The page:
A Talk on the Amazing Honeybee by Professor Ratnieks
On April 24, 2012, the University of Portsmouth had largest audience for Cafe Scientifique it ever has since its development in 2006. The crowd was standing room only at the Cafe Parisien with over 70 people listening to the discussion lead by Francis Ratnieks the only Professor of Apiculture in the UK, who talked on the honeybees amazing qualities.
Prior to Professor Ratnieks devoting his attention how the honeybees navigate, use their eyes, manage problems, organize their colonies and so on, he had an interest in many of the species of insects including moths and butterflies as a boy.
Honeybees relationship with man goes back to prehistoric times it is believed. Even though there are presently alternatives to beeswax and honey, the crops still need the pollination bees can provide. We once did not think twice about this fact, but now we have reason to worry as the bee population is declining.
Professor Ratnieks states that bees are still quite common, with Britain having 253 species, 20 of which are bumblebees and only 1 is our honeybee. Although, the honeybee is native to Great Britain an almost blonde bee recently has started colonizing the south coast of Britain and could have been imported. It seems to like feeding on the flowering ivy in Portsmouth, especially in September. It has only been around this area for about the last 10 years. Bumblebees and honeybees can be distinguished by the pollen baskets located on their back legs. These are more slender on the honeybee as opposed to the bumblebee. We understand that a bee hived in the middle of Portsmouth is capable of feeding all over the island.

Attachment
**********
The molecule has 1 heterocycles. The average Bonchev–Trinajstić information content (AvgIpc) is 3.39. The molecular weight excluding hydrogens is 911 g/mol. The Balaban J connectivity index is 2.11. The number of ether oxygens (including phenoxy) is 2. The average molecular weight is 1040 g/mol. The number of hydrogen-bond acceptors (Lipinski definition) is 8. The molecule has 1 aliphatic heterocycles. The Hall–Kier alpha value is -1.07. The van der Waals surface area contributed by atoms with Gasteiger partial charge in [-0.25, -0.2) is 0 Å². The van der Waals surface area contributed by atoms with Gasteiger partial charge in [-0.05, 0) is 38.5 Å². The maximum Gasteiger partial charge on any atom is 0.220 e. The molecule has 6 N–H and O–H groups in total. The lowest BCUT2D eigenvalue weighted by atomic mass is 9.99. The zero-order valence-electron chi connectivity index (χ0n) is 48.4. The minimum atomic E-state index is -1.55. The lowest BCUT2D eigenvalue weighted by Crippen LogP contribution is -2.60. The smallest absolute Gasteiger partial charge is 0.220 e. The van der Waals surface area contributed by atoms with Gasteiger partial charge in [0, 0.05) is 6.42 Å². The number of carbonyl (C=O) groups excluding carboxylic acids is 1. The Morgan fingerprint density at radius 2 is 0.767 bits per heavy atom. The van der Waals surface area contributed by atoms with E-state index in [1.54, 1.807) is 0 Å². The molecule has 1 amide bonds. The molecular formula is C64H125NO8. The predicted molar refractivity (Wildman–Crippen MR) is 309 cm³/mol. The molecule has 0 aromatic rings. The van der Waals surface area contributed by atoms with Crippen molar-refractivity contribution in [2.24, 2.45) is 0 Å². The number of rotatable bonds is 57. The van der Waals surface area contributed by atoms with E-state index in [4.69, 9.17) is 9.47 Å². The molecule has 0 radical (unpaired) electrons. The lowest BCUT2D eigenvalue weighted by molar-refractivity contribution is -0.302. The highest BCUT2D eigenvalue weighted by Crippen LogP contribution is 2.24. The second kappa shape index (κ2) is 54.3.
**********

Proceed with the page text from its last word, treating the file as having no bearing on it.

The researchers would study bees even if people did not find them useful, just to explore questions on their behavior socially, organization skills singularly and as a group, and how the colonies work without one single bee as the leader.
Ratnieks advises that if anyone wants to study the bees, he/she must not be afraid of being stung. Researchers capture bees inside glass hives using a tube for observing the wondrous secrets. This is a tool not unlike a microscope or a telescope. It helps the researchers to note the number of the eggs laid by a queen, which can be as many as 2000 a day, as the other female bees forage, defend, raise and build. In addition, the worker bee can be noticed laying eggs and the other workers trying to kill the eggs or eat them. The way honeybees communicate by scent is a powerful observation, especially with queen substance and with their complex dance. They form figure-8 shapes and follow the dun to point out particular location for tree resin, flowers or water. It is absolutely amazing!